The National Catholic Review

For those who are following the protests in New York City and now around the USA, I have written a brief update with a few pictures here.

TB

Comments

C Walter Mattingly | 10/10/2011 - 4:52pm
Itr was interesting and informative to see the photos in this update posted by Tom Beaudoin.
Perhaps reacting to the comments that the Occupiers had no American flags to represent their expression of their feelings toward the country, they have placed one below the UN World flag-defaced, thematically I'm sure, and laid on the ground prostrate before the UN flag. Makes you wonder what they'll do with the flag next.
Remember when the young Americans of the Great Generation saluted and respected it? Died for it? Quite a contrast between the marines raising the flag at Iwo Jima and these "occupiers."
Another sign says to help the poor, don't blame the poor. A great idea. Perhaps one way to help the poor is not to assist in robbing them of a decent education by enslaving them to our awful and costly public education system. Give them what the poor want, not what unions and their paid politicos say they want, the choice vouchers and charter schools which evaluate and reward according to teaching excellence provide. Don't rob them of a choice for a better life. If they do, they may be fit for nothing more than occupying rather than lives as productive citizens.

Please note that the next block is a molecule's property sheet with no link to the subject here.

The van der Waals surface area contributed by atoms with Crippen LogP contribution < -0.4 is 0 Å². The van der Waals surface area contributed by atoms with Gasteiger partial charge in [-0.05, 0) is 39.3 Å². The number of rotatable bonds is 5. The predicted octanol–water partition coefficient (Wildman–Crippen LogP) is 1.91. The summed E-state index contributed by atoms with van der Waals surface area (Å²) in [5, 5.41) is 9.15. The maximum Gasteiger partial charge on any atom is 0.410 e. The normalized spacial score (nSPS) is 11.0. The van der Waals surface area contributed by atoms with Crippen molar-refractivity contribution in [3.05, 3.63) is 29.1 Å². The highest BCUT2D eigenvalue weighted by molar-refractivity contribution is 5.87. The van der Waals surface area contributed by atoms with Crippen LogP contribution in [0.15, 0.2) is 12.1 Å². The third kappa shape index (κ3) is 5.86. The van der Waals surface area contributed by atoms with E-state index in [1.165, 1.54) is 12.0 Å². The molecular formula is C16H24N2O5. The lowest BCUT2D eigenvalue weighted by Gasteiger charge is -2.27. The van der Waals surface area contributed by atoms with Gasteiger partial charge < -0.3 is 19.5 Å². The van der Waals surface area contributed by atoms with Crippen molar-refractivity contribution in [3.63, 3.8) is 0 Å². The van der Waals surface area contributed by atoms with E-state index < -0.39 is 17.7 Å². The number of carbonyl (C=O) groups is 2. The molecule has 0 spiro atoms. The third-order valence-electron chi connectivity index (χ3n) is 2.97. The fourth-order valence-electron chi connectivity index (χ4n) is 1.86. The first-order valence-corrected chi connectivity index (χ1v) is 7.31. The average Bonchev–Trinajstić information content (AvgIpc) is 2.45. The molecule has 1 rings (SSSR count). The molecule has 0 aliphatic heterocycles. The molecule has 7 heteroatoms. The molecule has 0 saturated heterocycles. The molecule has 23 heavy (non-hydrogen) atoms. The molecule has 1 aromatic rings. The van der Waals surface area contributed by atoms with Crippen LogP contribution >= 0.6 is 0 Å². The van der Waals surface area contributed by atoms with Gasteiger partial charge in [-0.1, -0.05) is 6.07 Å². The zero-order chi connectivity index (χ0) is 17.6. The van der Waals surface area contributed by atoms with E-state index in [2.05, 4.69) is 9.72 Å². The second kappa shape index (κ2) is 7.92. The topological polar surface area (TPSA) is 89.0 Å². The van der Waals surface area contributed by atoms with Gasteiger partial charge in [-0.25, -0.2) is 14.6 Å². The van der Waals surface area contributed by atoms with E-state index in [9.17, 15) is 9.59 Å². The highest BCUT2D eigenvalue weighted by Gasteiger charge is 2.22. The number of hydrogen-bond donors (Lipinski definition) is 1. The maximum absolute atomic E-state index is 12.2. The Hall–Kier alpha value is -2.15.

Another sign says no nuclear, no carbon. I suppose the authors have not yet found out that the sole proven source of great quantities of carbon-free electrical power for the US utility industry is nuclear power. But this is not about logic or sensible, real world choices. It is about occupying the streets. Let's make sure the updates here include how many occupiers have been arrested along with how many TPartiers as time, occupiers, and Tpartiers march on. Last I heard it was close to 1,000 to somewhere around zero.
But in a sense, the comparison may be unfair: unlike most Tpartiers, many Occupiers have no fear of jeopardizing a job by arrests or illegal disruptions or tax-paying responsibility to protect, especially while we keep extending unemployment benefits.